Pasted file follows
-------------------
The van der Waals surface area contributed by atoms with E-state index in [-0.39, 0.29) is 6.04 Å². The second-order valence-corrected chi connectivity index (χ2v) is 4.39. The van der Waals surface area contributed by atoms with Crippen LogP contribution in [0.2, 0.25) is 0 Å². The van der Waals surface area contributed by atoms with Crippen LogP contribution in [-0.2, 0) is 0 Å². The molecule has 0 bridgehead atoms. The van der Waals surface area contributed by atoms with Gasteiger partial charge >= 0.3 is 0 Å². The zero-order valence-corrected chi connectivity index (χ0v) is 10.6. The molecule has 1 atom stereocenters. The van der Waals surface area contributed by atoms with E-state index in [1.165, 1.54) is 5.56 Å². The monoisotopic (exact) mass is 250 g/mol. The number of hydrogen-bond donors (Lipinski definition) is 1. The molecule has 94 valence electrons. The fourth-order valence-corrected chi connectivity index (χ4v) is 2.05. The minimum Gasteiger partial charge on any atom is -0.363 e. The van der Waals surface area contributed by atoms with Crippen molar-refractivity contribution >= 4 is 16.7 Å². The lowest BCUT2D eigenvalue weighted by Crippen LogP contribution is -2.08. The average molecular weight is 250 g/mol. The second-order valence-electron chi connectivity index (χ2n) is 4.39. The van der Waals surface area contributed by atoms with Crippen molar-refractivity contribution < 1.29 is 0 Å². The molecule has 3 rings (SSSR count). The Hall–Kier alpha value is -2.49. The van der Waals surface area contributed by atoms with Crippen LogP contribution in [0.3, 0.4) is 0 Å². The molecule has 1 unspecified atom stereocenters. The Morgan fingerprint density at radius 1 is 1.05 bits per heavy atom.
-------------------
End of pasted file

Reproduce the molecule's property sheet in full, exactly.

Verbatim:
The van der Waals surface area contributed by atoms with E-state index in [-0.39, 0.29) is 6.04 Å². The second-order valence-corrected chi connectivity index (χ2v) is 4.39. The van der Waals surface area contributed by atoms with Crippen LogP contribution in [0.2, 0.25) is 0 Å². The van der Waals surface area contributed by atoms with Crippen LogP contribution in [-0.2, 0) is 0 Å². The molecule has 0 bridgehead atoms. The van der Waals surface area contributed by atoms with Gasteiger partial charge >= 0.3 is 0 Å². The zero-order valence-corrected chi connectivity index (χ0v) is 10.6. The molecule has 1 atom stereocenters. The van der Waals surface area contributed by atoms with E-state index in [1.165, 1.54) is 5.56 Å². The monoisotopic (exact) mass is 250 g/mol. The number of hydrogen-bond donors (Lipinski definition) is 1. The molecule has 94 valence electrons. The fourth-order valence-corrected chi connectivity index (χ4v) is 2.05. The minimum Gasteiger partial charge on any atom is -0.363 e. The van der Waals surface area contributed by atoms with Crippen molar-refractivity contribution >= 4 is 16.7 Å². The lowest BCUT2D eigenvalue weighted by Crippen LogP contribution is -2.08. The average molecular weight is 250 g/mol. The second-order valence-electron chi connectivity index (χ2n) is 4.39. The van der Waals surface area contributed by atoms with Crippen molar-refractivity contribution < 1.29 is 0 Å². The molecule has 3 rings (SSSR count). The Hall–Kier alpha value is -2.49. The van der Waals surface area contributed by atoms with Crippen LogP contribution in [0.3, 0.4) is 0 Å². The molecule has 1 unspecified atom stereocenters. The Morgan fingerprint density at radius 1 is 1.05 bits per heavy atom.